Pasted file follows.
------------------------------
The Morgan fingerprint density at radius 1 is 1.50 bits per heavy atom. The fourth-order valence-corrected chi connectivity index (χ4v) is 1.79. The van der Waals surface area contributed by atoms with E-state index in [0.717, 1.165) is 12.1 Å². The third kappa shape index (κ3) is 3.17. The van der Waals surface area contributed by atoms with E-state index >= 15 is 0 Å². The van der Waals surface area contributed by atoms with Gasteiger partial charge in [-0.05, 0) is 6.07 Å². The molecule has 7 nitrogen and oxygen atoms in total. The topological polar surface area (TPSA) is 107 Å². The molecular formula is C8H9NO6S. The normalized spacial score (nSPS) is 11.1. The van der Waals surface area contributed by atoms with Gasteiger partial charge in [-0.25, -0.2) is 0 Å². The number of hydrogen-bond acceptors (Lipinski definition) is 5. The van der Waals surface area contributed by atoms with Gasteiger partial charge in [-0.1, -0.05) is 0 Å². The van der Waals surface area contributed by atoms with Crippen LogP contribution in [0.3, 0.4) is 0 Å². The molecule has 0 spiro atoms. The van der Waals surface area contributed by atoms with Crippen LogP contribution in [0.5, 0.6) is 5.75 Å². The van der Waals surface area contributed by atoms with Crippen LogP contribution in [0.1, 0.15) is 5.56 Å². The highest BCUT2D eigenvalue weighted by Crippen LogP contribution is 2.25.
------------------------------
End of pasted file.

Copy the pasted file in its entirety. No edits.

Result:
The Morgan fingerprint density at radius 1 is 1.50 bits per heavy atom. The fourth-order valence-corrected chi connectivity index (χ4v) is 1.79. The van der Waals surface area contributed by atoms with E-state index in [0.717, 1.165) is 12.1 Å². The third kappa shape index (κ3) is 3.17. The van der Waals surface area contributed by atoms with E-state index >= 15 is 0 Å². The van der Waals surface area contributed by atoms with Gasteiger partial charge in [-0.05, 0) is 6.07 Å². The molecule has 7 nitrogen and oxygen atoms in total. The topological polar surface area (TPSA) is 107 Å². The molecular formula is C8H9NO6S. The normalized spacial score (nSPS) is 11.1. The van der Waals surface area contributed by atoms with Gasteiger partial charge in [-0.25, -0.2) is 0 Å². The number of hydrogen-bond acceptors (Lipinski definition) is 5. The van der Waals surface area contributed by atoms with Gasteiger partial charge in [-0.1, -0.05) is 0 Å². The van der Waals surface area contributed by atoms with Crippen LogP contribution in [0.3, 0.4) is 0 Å². The molecule has 0 spiro atoms. The van der Waals surface area contributed by atoms with Crippen LogP contribution in [0.5, 0.6) is 5.75 Å². The van der Waals surface area contributed by atoms with Crippen LogP contribution in [0.1, 0.15) is 5.56 Å². The highest BCUT2D eigenvalue weighted by Crippen LogP contribution is 2.25.